Quarterly Letter: The Best Safety Value
In an article in a recent issue of the Journal of the
American Medical Association (Vol. 284, No. 4) "Is U.S.
Healthcare Really the Best in the World?" Dr. Barbara Starfield, an
eminently respected researcher from Johns Hopkins in Baltimore
notes that medical misadventure is the third leading cause of death
in the country after cancer and heart disease. Dr. Starfield points
out the following annual mortality statistics:
- 12,000 deaths from unnecessary surgeries and invasive
- 7,000 deaths from in-hospital medication errors
- 20,000 deaths from other in-hospital errors
- 80,000 deaths from nosocomial infections
- 106,000 deaths from non-error adverse effects of medications
Dr. Starfield attributes the relatively poor health status of Americans, compared with other countries that spend substantially less on healthcare, to a weak and poorly organized primary care system. Dr. Starfield argues that the U.S. system promotes the overuse of diagnostic and therapeutic interventions with the harmful results seen above. She calls for research to better understand the consequences of intensive and aggressive healthcare delivery. Could it be that our struggling system with its line-ups for procedures and slow approval of new drugs is actually protecting the health of Canadians? The next time healthcare funders face a demand for a new cath lab or an addition to the drug formulary, they may want to invest the money more appropriately in primary care renewal instead.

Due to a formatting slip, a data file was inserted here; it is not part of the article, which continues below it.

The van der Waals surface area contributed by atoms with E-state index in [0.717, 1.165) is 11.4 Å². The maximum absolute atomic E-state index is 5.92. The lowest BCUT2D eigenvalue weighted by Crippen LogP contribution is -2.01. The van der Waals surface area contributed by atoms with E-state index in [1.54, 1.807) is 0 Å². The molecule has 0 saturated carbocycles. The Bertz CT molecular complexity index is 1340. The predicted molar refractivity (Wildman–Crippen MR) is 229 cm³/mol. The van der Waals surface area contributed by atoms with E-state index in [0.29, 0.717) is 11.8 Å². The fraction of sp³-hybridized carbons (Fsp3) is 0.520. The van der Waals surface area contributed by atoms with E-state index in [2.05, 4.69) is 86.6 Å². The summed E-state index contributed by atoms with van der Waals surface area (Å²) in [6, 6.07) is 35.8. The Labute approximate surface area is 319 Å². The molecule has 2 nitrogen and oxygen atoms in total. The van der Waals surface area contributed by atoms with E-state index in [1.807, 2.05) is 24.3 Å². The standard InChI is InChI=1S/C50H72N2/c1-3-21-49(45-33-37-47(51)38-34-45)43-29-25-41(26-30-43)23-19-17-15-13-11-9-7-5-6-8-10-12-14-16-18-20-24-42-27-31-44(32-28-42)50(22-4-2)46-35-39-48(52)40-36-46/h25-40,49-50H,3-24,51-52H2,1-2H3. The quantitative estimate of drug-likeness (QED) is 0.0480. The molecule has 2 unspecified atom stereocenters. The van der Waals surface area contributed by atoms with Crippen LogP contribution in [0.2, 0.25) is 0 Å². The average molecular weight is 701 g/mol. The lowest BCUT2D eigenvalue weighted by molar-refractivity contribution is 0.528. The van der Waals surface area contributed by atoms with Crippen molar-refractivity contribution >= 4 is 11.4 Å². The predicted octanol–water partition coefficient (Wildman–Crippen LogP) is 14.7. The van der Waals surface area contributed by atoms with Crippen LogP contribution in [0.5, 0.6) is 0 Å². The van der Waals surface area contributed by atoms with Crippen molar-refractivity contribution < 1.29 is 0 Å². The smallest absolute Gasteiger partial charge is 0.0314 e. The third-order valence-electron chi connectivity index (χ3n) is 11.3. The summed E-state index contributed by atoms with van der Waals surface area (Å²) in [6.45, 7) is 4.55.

About the Author(s)
Walter Rosser, MD, MRCGP(UK), CCFP, FCFP, Past-President,Ontario College of Family Physicians
Jan Kasperski, RN,MHSc, CHE, Executive Director,Ontario College of Family Physicians
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